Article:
cleantech insights

Taxonomy is a Boring Word

Tim Barham

In late August, Cleantech Group announced that it had released an “improved and expanded taxonomy” for the i3 platform. For the casual observer, it could be understandable to respond to this announcement with a gentle yawn. After all, Webster defines taxonomy as “the classification of something”, which would seem to make the announcement akin to alphabetizing a bookshelf rather than making disruptive strides in the cleantech space.

However, in order to fully appreciate the significance and success of the new taxonomy, one must take a gigantic step back and think about the contemporary connotation of cleantech as a whole. The term “cleantech” itself is incredibly vague and means different things to different people. This, in turn, can lead to confusion and oversimplification. While chatting with a friend recently, I actually asked him what cleantech was. His response: “I don’t know, like windmills and reusable tote bags and stuff?” While this may seem like a silly answer, it is somewhat illustrative of the kind of cloudiness that can surround a highly technical and diversified space.

This is really where the taxonomy comes in to play. If i3 is the boat that allows global players to navigate through cloudy waters, then the taxonomy is the savvy sailor on board with Google Maps. By taking a vast space and neatly and intuitively compartmentalizing it into identifiable sectors and subsectors, i3 is making it easier than ever to understand cleantech.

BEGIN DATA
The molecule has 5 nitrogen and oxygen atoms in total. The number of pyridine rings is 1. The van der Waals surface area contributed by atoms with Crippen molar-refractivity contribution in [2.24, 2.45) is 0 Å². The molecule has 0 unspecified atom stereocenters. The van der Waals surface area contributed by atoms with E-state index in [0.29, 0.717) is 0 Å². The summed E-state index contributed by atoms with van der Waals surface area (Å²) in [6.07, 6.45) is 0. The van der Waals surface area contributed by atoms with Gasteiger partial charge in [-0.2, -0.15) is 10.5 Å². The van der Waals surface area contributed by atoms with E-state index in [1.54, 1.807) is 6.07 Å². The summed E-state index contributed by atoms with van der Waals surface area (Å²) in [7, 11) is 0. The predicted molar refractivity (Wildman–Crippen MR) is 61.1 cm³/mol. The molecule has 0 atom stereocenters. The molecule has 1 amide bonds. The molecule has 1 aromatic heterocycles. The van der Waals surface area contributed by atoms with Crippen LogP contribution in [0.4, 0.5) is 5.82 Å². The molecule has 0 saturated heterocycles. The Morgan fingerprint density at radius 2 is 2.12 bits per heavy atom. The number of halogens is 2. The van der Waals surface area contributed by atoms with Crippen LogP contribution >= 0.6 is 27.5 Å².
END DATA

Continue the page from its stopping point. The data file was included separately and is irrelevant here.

It is with this newfound understanding of the cleantech roadmap that users can begin to take deep dives into the space with confidence, rather than scratching the surface with unease. As an example, say you wanted to find a comprehensive list of companies that are generating biomass from forest residue. I would not envy you if you were given this task without the assistance of i3’s taxonomy; but with it, it would take you less time than it took to read this article.

i3 is showing us that a word as boring as “taxonomy” can actually be quite exciting. Perhaps Webster should rethink his definition.

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